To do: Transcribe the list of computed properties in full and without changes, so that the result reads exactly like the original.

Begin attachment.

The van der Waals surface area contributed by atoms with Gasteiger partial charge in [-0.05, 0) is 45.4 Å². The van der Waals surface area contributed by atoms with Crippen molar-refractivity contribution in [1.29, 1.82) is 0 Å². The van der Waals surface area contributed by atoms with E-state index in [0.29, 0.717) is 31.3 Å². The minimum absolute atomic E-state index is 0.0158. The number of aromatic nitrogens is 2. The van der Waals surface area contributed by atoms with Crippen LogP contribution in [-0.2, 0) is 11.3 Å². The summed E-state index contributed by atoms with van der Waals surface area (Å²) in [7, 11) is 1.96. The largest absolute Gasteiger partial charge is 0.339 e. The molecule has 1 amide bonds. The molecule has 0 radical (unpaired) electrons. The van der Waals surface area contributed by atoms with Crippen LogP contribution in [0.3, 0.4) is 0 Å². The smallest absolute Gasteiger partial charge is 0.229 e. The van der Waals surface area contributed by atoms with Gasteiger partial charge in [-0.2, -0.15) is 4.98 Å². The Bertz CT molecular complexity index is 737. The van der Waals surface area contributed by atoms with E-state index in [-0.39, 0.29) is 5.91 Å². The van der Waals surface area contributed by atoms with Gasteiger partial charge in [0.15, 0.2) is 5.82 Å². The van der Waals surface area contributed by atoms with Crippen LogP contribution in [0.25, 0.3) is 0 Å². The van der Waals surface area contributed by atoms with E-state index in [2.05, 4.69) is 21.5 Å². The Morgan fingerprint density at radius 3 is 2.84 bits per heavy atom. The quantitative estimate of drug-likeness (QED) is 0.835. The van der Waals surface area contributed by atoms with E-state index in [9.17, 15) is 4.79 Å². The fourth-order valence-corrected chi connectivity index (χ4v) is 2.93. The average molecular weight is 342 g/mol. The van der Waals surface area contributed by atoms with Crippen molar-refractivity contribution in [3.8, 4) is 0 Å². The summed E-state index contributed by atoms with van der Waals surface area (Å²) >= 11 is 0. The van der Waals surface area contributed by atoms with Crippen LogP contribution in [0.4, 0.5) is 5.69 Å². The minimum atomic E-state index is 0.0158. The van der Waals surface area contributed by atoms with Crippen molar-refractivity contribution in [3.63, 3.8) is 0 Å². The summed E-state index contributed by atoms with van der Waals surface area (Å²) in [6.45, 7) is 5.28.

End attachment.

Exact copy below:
The van der Waals surface area contributed by atoms with Gasteiger partial charge in [-0.05, 0) is 45.4 Å². The van der Waals surface area contributed by atoms with Crippen molar-refractivity contribution in [1.29, 1.82) is 0 Å². The van der Waals surface area contributed by atoms with E-state index in [0.29, 0.717) is 31.3 Å². The minimum absolute atomic E-state index is 0.0158. The number of aromatic nitrogens is 2. The van der Waals surface area contributed by atoms with Crippen LogP contribution in [-0.2, 0) is 11.3 Å². The summed E-state index contributed by atoms with van der Waals surface area (Å²) in [7, 11) is 1.96. The largest absolute Gasteiger partial charge is 0.339 e. The molecule has 1 amide bonds. The molecule has 0 radical (unpaired) electrons. The van der Waals surface area contributed by atoms with Crippen LogP contribution in [0.3, 0.4) is 0 Å². The smallest absolute Gasteiger partial charge is 0.229 e. The van der Waals surface area contributed by atoms with Gasteiger partial charge in [-0.2, -0.15) is 4.98 Å². The Bertz CT molecular complexity index is 737. The van der Waals surface area contributed by atoms with E-state index in [-0.39, 0.29) is 5.91 Å². The van der Waals surface area contributed by atoms with Gasteiger partial charge in [0.15, 0.2) is 5.82 Å². The van der Waals surface area contributed by atoms with Crippen LogP contribution in [0.25, 0.3) is 0 Å². The van der Waals surface area contributed by atoms with E-state index in [2.05, 4.69) is 21.5 Å². The Morgan fingerprint density at radius 3 is 2.84 bits per heavy atom. The quantitative estimate of drug-likeness (QED) is 0.835. The van der Waals surface area contributed by atoms with E-state index in [9.17, 15) is 4.79 Å². The fourth-order valence-corrected chi connectivity index (χ4v) is 2.93. The average molecular weight is 342 g/mol. The van der Waals surface area contributed by atoms with Crippen molar-refractivity contribution in [3.8, 4) is 0 Å². The summed E-state index contributed by atoms with van der Waals surface area (Å²) >= 11 is 0. The van der Waals surface area contributed by atoms with Crippen LogP contribution in [0.4, 0.5) is 5.69 Å². The minimum atomic E-state index is 0.0158. The van der Waals surface area contributed by atoms with Crippen molar-refractivity contribution in [3.63, 3.8) is 0 Å². The summed E-state index contributed by atoms with van der Waals surface area (Å²) in [6.45, 7) is 5.28.